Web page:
My heart sunk that evening with the heavy realization of a lesson learned the hard way, one that I would never forget. Is letting go of something you love, just to see if it will still be there when you come back again, worth the risk of losing it, forever? This thought burned into my mind and has left an eternal scar on my heart, one that I am very thankful and honored to have! Because of this scar, today, I know the worth of the beautiful things that are important to me; no matter what they are, who they are, where they came from, or from whom they came from! For my whole life, and today, I remember the agonizing feeling of loosing something that I loved, due to the reason that I risked it! I learned, when I was around six years of age, that I should never risk the things, or the people, that I can't afford to lose! Because losing something that you love, is not worth the risk just to see if it will still be there when you look again. Losing someone that you can't live without, is not worth the risk just to see if that person will still be there when you come back.

And so, I am steadfast. Whether it may be to people I have only spent a few hours with, or to people I have spent a few days with, or to people I have spent years with, or to people I have met on FaceBook: anybody who has touched my life and made it a little more beautiful, is worth keeping and holding onto. I don't let go, and if I lose someone, it's because they let go, not me. Now, is that worth it? Is the hurt of being let go of, worth the effort to hold on? I would say yes, because that way, I know that I'm better, I know that I earned the scar on my heart that I received a long time ago in a corn milling factory, I know that I have more to give. I have more, not them. And this has not allowed me to be taken advantage of, rather, because I am able to see the worth that I put into individuals as being a part of my life, I am equally able to see how other people are not worth being a part of my life, and I can distinguish who exactly to keep, and who to let go of. I don't hold onto the ones that don't make my life beautiful, but I hold onto the ones that I want to keep on my wrist always, just as I did my bracelet.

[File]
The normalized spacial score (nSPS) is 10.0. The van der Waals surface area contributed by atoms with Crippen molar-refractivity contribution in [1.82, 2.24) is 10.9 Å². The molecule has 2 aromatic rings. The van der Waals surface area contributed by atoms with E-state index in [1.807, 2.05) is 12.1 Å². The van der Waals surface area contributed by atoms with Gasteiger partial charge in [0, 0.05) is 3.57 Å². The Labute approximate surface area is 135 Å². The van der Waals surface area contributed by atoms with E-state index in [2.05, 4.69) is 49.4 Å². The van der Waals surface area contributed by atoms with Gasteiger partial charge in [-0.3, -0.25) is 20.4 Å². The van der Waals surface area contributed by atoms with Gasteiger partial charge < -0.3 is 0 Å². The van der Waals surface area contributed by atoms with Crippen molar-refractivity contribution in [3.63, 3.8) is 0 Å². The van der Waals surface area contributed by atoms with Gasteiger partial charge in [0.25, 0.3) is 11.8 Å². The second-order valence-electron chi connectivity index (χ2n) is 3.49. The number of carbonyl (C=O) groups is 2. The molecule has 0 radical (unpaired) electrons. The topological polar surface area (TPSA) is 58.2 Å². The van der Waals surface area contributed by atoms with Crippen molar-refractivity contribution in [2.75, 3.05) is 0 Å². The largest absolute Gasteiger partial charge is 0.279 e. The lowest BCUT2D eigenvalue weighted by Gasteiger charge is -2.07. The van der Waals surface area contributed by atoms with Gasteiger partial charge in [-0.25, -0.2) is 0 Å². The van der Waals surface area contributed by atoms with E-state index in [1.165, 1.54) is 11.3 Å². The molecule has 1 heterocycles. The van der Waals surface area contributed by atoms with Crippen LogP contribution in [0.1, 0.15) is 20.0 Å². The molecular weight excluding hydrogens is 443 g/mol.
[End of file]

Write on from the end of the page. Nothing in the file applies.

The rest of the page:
And this is the story that I wanted to share with you. :) Right now, I am devoting my time fully to the emergence of my upcoming novel, and I will get back in touch with you when it is released (or almost released), but I am happy to keep in touch with you over at my FaceBook Page, which is more easy for me to update! Have a wonderful day, everyone!


10 comments:

  1. That is a really love;y story. Sad to lose the bracelet but a priceless lesson to learn.

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  2. So true - a very touching, meaningful story!

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  3. "I know that I have more to give. I have more, not them. And this has not allowed me to be taken advantage of, rather, because I am able to see the worth that I put into individuals as being a part of my life". Good for you, you have learned that wisdom early in your life. Learning that, I guess it saves one from lots of heartaches. Good luck to you upcoming novel!

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  4. Hi Bells! What a hard lesson to learn for such a little girl. I think you were probably lucky to learn it while only losing a bracelet. Imagine having to learn it losing a person.
    I do hope you have found another piece of jewelery to cherish after all these years, we girls DO need some sparkle in our lives.